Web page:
Masisi stated that Botswana is open to collaborative opportunities, “particularly with identifiable partners such as Virginia Tech, in other essential areas such as conservation, and the study of the interplay among the ecology of diseases of wild animals and plants, and their effects on human health and socio-economic development.”

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Gov’t commit to injecting more funds in fighting HIV

24th March 2023

Minister for State President Kabo Morwaeng says government will continue to make resources available in terms of financial allocations and human capital to ensure that Botswana achieves the ideal of eradicating HIV and AIDS as a public health threat by 2030.

Morwaeng was speaking this morning in Gaborone at the High-Level Advocacy event to accelerate HIV Prevention in Botswana. He said the National AIDS and Health Promotion Agency (NAPHA), in partnership with UNAIDS, UN agencies, the Global Fund and PEPFAR, have started a process of developing transition readiness plan for sustainability of HIV prevention and treatment programmes.

“It is important for us, as a country that has had a fair share of donor support in the response to an epidemic such as HIV and AIDS, to look beyond the period when the level of assistance would have reduced, or ceased, thus calling for domestic financing for all areas which were on donor support.”

Morwaeng said this is important as the such a plan will guarantee that all the gains accrued from the response with donor support will be sustained until the end when “we reach the elimination of HIV and AIDS as a public health threat by 20230,” he said.

“I commit to continue support efforts towards strengthened HIV prevention, accentuating HIV primary prevention and treatment as prevention towards Zero New Infections, Zero Stigma, Discrimination and Zero AIDS related death, to end AIDS in Botswana.”

He reiterated that government commits to tackle legislative, policy and programming challenges that act as barriers to the achievement of the goal of ending AIDS as a public health threat.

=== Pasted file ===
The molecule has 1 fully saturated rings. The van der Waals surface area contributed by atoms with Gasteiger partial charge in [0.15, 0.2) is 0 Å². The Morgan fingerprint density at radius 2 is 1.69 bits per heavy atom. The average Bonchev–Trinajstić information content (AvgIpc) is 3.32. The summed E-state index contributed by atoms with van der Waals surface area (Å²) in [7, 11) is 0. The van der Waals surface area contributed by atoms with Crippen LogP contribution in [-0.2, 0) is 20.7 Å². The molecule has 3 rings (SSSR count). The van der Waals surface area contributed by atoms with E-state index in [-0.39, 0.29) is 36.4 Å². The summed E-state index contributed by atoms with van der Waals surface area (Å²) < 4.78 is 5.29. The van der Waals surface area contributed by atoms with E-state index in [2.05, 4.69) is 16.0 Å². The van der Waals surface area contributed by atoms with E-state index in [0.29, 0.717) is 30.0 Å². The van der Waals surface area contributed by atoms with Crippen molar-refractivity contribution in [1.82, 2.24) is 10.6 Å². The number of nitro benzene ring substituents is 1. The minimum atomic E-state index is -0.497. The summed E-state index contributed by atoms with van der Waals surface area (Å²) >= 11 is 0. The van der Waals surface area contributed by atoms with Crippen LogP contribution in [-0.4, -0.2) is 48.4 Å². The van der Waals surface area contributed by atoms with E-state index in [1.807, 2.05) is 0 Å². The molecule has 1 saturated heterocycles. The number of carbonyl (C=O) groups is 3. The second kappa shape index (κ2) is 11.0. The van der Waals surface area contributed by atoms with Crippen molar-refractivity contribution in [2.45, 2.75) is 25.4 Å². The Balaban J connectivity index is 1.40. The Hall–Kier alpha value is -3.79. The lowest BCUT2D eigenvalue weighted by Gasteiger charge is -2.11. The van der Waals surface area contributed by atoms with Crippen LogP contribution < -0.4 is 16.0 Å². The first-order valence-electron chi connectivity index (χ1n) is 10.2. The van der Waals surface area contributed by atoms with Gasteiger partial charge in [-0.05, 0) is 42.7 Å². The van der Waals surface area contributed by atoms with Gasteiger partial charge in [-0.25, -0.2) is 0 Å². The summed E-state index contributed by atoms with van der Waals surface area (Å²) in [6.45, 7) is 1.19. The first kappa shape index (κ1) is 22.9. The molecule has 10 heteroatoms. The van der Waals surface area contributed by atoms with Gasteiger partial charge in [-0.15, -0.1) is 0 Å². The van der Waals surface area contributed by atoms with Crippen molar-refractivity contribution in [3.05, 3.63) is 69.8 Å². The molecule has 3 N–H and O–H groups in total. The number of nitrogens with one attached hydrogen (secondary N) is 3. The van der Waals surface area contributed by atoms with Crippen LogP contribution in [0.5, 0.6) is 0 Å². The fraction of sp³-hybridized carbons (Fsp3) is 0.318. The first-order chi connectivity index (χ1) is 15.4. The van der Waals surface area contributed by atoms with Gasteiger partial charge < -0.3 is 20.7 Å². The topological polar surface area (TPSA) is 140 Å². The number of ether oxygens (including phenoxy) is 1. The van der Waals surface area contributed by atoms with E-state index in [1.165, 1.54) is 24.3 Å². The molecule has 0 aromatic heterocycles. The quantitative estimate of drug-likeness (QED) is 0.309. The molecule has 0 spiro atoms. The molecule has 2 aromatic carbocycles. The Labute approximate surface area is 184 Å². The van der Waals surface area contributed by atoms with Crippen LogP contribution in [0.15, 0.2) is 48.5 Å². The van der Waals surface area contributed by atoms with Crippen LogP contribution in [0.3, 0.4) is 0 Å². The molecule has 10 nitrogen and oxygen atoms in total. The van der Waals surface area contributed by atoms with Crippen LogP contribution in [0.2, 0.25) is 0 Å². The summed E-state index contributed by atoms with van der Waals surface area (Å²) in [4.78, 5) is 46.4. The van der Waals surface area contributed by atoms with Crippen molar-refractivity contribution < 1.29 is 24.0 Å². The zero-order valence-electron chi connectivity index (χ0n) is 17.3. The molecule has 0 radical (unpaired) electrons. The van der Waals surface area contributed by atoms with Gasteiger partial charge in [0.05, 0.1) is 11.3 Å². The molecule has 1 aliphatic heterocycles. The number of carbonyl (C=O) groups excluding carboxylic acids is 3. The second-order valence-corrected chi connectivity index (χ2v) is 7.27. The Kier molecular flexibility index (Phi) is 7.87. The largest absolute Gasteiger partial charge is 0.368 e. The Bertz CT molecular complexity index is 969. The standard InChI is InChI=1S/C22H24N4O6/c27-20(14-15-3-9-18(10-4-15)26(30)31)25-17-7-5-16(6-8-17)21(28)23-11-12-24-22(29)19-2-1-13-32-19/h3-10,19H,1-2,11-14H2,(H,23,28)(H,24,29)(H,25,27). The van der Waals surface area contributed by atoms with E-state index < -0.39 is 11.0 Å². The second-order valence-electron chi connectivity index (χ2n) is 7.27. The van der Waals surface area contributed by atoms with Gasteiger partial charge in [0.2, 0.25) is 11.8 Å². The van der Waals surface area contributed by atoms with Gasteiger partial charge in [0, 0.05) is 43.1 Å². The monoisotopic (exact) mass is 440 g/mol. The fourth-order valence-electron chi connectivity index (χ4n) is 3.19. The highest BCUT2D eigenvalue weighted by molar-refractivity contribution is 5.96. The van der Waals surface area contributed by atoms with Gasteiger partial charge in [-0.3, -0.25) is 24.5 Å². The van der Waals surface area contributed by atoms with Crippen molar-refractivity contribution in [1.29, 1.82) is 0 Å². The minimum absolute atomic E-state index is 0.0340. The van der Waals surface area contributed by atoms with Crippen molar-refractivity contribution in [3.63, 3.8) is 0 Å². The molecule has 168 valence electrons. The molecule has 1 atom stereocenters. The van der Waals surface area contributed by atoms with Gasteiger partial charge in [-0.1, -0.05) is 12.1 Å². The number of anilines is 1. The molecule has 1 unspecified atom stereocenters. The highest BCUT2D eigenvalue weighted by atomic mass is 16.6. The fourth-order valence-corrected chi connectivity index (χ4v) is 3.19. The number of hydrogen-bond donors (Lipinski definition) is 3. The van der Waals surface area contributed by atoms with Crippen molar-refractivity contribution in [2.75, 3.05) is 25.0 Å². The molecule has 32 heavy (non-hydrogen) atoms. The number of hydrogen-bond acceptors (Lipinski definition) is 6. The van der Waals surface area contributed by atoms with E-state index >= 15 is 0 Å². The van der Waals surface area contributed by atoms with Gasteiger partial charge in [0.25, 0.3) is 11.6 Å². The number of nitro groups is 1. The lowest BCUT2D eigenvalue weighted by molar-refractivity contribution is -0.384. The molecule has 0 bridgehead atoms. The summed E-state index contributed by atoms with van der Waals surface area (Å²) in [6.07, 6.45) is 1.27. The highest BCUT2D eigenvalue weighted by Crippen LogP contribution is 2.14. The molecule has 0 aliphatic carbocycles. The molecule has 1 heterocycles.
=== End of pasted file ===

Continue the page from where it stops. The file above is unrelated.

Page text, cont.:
In the financial year 2022/2023, a total of 119 Civil Society Organizations, including Faith Based Organizations, were contracted with an amount of P100 million to implement HIV and NCDs prevention activities throughout the country, and the money was drawn from the Consolidated Fund.

Through an upcoming HIV Prevention Symposium, technical stakeholders will use outcomes to develop the Botswana HIV Prevention Acceleration Road Map for 2023-2025.

Morwaeng stated that government will support and ensure that Botswana plays its part achieving the road map. He said there is need to put hands on the deck to ensure that Botswana sustains progress made so far in the fight against HIV and AIDS.

“There are tremendous achievements thus far to, reach and surpass the UNAIDS fast track targets of 95%- 95%- 95% by the year 2025. As reflected by the BAIS preliminary results of 2021, we now stand at 95- 98- 98 against the set targets.”

“These achievements challenge us to now shift our gears and strive to know who are the remaining 5% for those aware of their HIV status, 2% of enrolment on treatment by those aware of their status and 2% of viral suppression by those on treatment.”

Explaining this further, Morwaeng said shift in gears should extend to coming up with robust strategies of determining where these remaining people are as well as how they will be reached with the necessary services.

“These are just some of the many variables that are required to ensure that as a country, we are well positioned to reaching the last mile of our country’s response to the HIV and AIDS pandemic.”